Research Ethics Statement

All research published in the Indian Journal of Extension Education must have been conducted according to international and local guidelines ensuring ethically conducted research.

Research involving humans

All research studies on humans (individuals, samples, or data) must have been performed in accordance with the principles stated in the Declaration of Helsinki. Prior to starting the study, ethical approval must have been obtained for all protocols from the local Institutional Review Board (IRB) or other appropriate ethics committee to confirm the study meets national and international guidelines for research on humans. A statement to confirm this must be submitted as a separate file along with the manuscript, which must provide details of the name of the ethics committee and reference/permit numbers where available. Although subject matter related to clinical trials is out of the scope of the Indian Journal of Extension Education but still where the research involves an intervention (e.g. a clinical trial), participants must provide informed written consent to be part of the study. A statement to confirm this must be submitted with the manuscript. Authors must be prepared to provide signed and dated copies to the journal editorial team if requested. In studies where verbal informed consent has been obtained rather than written informed consent, this must be explained and stated properly.

In addition to the required informed written consent (as stated above), clinical trial protocols must also be registered in a publicly accessible registry prior to participant recruitment. The public registry must be open to all prospective registrants and managed by a not-for-profit organization. We can only accept trial registrations from registries approved by the WHO and ICMJE as these have met mandatory requirements and are found to be trustworthy, give sufficient details, accessible, and provide adequate version controls. A list of eligible registries can be found at the WHO International Clinical Trials Registry Platform (ICTRP). Trials can also be registered at Clinical or the EU Clinical Trials Register.

Human dignity

All human beings, living and deceased, should be treated with dignity and respect in academic research. Ethical research practices require that researchers are vigilant in ensuring that their work minimizes risk and avoids harm to participants. Special consideration should be given to protecting the dignity and well-being of vulnerable participants, including but not limited to children, refugees, asylum seekers, migrants, vulnerable or institutionalized persons, or anyone who may lack the capacity to provide informed consent.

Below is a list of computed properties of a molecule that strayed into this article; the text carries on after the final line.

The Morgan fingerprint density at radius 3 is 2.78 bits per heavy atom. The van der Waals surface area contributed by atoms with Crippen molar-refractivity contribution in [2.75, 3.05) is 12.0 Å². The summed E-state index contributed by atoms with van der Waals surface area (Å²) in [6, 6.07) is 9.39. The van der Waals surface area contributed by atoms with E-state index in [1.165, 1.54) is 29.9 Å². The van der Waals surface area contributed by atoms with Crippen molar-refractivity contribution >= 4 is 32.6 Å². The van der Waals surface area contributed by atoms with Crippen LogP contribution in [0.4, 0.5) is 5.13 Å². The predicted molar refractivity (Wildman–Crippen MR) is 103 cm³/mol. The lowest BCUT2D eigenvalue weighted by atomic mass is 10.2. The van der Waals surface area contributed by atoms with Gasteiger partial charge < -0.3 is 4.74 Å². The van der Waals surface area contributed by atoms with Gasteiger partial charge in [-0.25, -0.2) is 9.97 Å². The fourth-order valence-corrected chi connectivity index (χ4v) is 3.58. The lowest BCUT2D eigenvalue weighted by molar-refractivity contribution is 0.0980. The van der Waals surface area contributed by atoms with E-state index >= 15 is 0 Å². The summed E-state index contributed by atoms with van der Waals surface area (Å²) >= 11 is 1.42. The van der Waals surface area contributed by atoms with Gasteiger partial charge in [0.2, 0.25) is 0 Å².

Research involving children and adolescents: Written informed consent must be obtained from the parent/guardian of participants who are not legally adults, except in rare cases where children can provide consent on their own (e.g., emancipated minors). The age of legal adulthood is determined by the country where study participants are based. Ideally, researchers should also seek assent from children, where possible. A statement to confirm informed consent has been obtained must be submitted with the manuscript.

In settings where verbal informed consent has been obtained rather than written informed consent, this must be explained and stated clearly.

Research involving animals

Experiments involving vertebrates or regulated invertebrates, field studies, and other non-experimental research on animals must have been carried out in accordance with institutional, national, or international guidelines, and with the approval of an appropriate ethics committee where available. Where applicable, a statement of ethics approval, or animal licenses should be submitted with the manuscript. Where a study has been granted an exemption from requiring ethical approval, this should be stated along with the name of the ethics committee that provided the exemption, and the reasons for the exemption.

For non-human primate studies, it must be demonstrated the work meets the standards set out in the NC3Rs primate’s guidelines and follows best practice procedures. For experimental studies involving client-owned animals, authors must also document informed consent from the client or owner and adherence to best practices of veterinary care. We endorse the principles of ethical animal research outlined in the Basel Declaration and the ethical guidelines by the International Council for Laboratory Animal Science (ICLAS).

Research involving plants

Research on plants (cultivated or wild), including the collection of plant material must be carried out in accordance with guidelines provided by the authors’ institution(s) and national or international regulations. Field studies should comply with local legislation, and the manuscript should include a statement of appropriate permissions granted and/or licences. Voucher specimens must be deposited in a public herbarium or other public collection providing access to deposited material. Information on the voucher specimen and who identified it must be included in the manuscript.

Research on threatened/endangered species

Authors are advised to comply with the International Union for Conservation of Nature (IUCN) policies research involving species at risk of extinction (see Guidelines for appropriate uses of IUCN Red list data), the Convention on Biological Diversity, and the Convention on the Trade in Endangered Species of Wild Fauna and Flora.

Survey studies